Humuhumunukunukuapua’a

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About Humuhumunukunukuapua’a

Description


Humuhumunukunukuapua’a is the Hawaiian name for the “reef” or “rectangle” triggerfish. They typically range from three to five inches in length and are known for their distinct blue mouths and black, yellow, and blue stripe. They can often be seen spitting up sand as they use their mouth to sift for edible organisms. Humuhumunukunukuapua’as can also change the intensity of their coloration depending on the mood their in.

How to pronounce Humuhumunukunukuapua’a: who-moo-who-moo-new-koo-new-koo-ahhh-poo-ahhh-ahhh

History


The state of Hawaii declared the Humuhumunukunukuapua’a as the official fish of Hawaii in 1985. This proclamation expired after five years, but the Humuhumunukunukuapua’a was still the unofficial state fish. In 2006, the Humuhumunukunukuapua’a once again became the Hawaii state fish. This time legislation made this decision permanent. It is one of the smallest state fishes, and also has the longest name of them!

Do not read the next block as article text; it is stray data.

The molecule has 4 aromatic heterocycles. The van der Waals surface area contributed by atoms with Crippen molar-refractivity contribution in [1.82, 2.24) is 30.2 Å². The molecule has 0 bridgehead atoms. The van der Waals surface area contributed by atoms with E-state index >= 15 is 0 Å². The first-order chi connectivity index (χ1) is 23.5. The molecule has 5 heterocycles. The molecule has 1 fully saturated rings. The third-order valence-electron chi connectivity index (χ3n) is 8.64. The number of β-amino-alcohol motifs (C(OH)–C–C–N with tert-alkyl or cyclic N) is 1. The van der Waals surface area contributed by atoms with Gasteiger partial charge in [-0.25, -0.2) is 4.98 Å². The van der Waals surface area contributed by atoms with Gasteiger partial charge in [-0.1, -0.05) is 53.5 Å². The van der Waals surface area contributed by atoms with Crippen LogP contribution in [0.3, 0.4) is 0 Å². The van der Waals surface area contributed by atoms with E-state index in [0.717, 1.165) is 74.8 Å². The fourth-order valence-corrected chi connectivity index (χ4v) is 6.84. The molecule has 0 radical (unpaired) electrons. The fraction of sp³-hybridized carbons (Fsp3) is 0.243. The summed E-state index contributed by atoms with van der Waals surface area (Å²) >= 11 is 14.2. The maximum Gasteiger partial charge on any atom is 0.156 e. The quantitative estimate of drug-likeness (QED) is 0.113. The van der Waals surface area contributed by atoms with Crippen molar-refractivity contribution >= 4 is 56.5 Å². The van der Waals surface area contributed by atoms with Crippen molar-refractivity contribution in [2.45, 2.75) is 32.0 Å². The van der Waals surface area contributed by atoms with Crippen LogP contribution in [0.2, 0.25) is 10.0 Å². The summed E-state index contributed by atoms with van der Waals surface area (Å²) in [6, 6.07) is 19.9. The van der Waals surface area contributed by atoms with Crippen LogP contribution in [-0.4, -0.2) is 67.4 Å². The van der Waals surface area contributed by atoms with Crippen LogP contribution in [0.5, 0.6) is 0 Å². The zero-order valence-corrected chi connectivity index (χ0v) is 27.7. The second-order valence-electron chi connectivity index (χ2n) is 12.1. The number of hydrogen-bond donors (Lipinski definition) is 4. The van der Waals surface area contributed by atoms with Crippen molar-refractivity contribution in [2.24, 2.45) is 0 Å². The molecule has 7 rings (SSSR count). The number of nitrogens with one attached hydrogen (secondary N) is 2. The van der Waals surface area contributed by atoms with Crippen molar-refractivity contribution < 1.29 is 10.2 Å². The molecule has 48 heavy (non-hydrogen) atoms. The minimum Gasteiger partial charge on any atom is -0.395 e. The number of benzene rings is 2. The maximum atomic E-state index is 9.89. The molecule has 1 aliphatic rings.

Facts & Trivia

  • Island: All Hawaiian Islands
  • Insider Tip: Don't forget to bring a waterproof camera or you won't be able to get a picture of this little guy!
  • Fun Fact: The name Humuhumunukunukuapua'a means "fish that grunts like a pig" because of the distinct noise it makes when confronted with predators, or a rival fish.
  • What to Expect: Small in size and quick swimmers, you may see one briefly before it swims off. Luckily, there is a large population of Humuhumunukunukuapua'as in Hawaii's waters.
  • Pop Culture: The Humuhumunukunukuapua'a has been featured in songs like "My Little Grass Shack in Kealakekua" and even Disney's High School Musical 2.